By the time I was in fourth grade, I was aware of two – no, make that three – types of portraits: The kind my friend Millie describes as the ones with fuzzy-focused girls in white dresses in front of the azaleas; the boy with spaniel; and the art school sketch.
Like Millie, I always wondered why my parents didn’t contact one of the artists who advertised in Veranda and commission a painting. Most of my fellow Girl Scouts had been immortalized in pastel. And while my grandparents (on Mom’s side) weren’t big portrait patrons either, they did have a sculpted self-portrait made by my then-undergraduate-artist aunt. But Momo and Granddaddy didn’t quite have David Hicks’ flair for tablescapes, so somehow the bust ended up on top of their TV in the den.
Later I realized that women who lead cool lives always seem to have a bunch of great drawings given to them by artist boyfriends or pals. (Francoise Gilot being an ultimate example.) Recently, Mrs. Blandings toured a chic woman’s apartment where there was no shortage of sketches with interesting stories attached, you know, “Oh, so and so just did that by the pool.”
In her typical self-deprecating way, Mrs. Blandings claims that to date no one has been inspired to sketch her in any situation.
Millie's experience has been different. "Going to art school and being married to an artist, I actually have an embarrassing number of portraits of myself. They are mostly drawing exercises that I kept, though I have not had one hanging in years," she explains.
"I did just hang one that my husband sketched: Girl with Remote Control. It is only from my nose down and is a bit abstract, so it is not so obvious it is me."
Millie and her husband happen to have a nude by another artist (of a different woman) hanging in their living room. It's a really strong piece of art, but every guest that enters the house asks if it's Mille; she's thinking about taking that one down.
No, that's not January Jones above. When another Southerner, Mary Laura, was about 20, her parents commissioned something. "There is a portrait of me over the mantle in their library in Augusta, Georgia. It is life size. (Seriously, it looks like I am standing on the mantle.) I am not smiling in the portrait, and my natural facial features tend to default to a sort of serious, almost angry, expression. My dad calls it 'Firestarter' because my hair is sort of blowing back and I look like I might shoot flames out of my eyes at any moment," says ML.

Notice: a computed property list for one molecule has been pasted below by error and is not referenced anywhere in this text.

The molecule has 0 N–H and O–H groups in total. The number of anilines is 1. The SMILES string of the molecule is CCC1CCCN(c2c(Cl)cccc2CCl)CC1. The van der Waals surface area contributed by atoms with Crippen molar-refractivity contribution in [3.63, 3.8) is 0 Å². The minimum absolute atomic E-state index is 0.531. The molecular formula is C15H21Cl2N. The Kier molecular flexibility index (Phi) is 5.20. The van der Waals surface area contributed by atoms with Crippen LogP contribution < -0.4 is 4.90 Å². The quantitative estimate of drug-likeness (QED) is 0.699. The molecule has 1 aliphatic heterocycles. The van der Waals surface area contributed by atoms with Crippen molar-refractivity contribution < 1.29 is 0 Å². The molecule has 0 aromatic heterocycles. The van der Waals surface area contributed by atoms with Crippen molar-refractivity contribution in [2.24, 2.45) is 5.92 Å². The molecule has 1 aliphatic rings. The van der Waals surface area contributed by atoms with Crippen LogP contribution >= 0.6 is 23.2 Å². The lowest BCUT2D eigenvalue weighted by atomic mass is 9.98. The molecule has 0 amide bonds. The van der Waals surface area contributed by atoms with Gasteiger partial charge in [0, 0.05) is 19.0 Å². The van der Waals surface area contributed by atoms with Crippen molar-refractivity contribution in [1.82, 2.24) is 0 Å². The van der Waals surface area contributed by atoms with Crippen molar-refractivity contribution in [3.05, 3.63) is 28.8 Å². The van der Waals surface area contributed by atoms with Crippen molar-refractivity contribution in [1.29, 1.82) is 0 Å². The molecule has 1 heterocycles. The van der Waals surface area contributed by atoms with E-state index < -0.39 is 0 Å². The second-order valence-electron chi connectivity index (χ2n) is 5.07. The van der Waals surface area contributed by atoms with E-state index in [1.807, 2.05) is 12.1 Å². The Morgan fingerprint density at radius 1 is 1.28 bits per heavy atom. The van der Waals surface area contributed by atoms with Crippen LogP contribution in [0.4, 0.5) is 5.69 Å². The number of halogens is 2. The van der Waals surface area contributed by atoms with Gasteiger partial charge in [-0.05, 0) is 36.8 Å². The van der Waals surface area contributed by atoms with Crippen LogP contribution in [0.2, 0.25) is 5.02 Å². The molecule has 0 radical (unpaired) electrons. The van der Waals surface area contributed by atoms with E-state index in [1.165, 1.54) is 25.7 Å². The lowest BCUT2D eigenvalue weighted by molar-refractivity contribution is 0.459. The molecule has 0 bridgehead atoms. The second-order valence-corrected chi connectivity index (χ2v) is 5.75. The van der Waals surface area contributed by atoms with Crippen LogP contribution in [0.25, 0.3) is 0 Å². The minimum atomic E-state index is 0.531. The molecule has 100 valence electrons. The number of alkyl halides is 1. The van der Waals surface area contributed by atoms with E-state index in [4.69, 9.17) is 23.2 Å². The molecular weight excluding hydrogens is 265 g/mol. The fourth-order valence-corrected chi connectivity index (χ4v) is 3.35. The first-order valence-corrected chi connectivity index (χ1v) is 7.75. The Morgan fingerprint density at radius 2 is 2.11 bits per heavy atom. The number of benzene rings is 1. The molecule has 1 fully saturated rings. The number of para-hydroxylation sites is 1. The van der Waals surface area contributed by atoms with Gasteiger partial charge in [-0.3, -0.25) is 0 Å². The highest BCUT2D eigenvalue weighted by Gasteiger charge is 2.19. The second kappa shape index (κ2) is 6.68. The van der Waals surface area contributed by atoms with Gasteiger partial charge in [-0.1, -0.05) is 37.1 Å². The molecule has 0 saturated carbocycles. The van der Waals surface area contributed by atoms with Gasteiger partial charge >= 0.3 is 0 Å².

Her brother calls it 'the shrine' because, "It's so darn huge and right there when you walk into the house." He thinks that the decorative urns and boxes sitting on the mantle look like they might contain her ashes.
[Francoise Gilot My Children in Brittany II, 1974, color lithograph.]
Still, Mary Laura appreciates these paintings, "I would love a portrait of me with my children and husband, capturing our collective youth. Having them in it would make it bearable to look at! And I know when I'm an old crone, I'll want to look back and see that I once had a single chin and only one set of bags under my eyes."
Millie says that for every unfortunate portrait she has seen, she's also seen a great one. She thinks living with them is kind of like driving a flashy car -- you either have the personality to work it or you don't. "To each his own." What do other Southern tastemakers and editors think of portraits in the home? Stay tuned for the personal experiences of Karen Carroll, Julie Miller, Angie Hranowsky, Lee Kleinhelter and others. To see related past posts, click the "portrait" label below.
Credits: Image one, design journalist Frances Schultz' mantle; Image two, Andrew Bucci oil on paper, circa 1950s; Images three and four, Francoise Gilot (portrait by Picasso) via Saper Galleries; Image five, Francesco Clemente portrait of Kelly Klein, via Town & Country, October 2008; Images six through eight courtesy Brilliant Asylum; Images nine, ten, and twelve courtesy Mary Laura and her gracious parents; Image thirteen, Muffie Faith's South Carolina house via Charleston Home. Photo by Brie Williams; Image fourteen, Suzanne Rheinstein's L.A. house as seen in Southern Accents. Photo by Tria Giovan.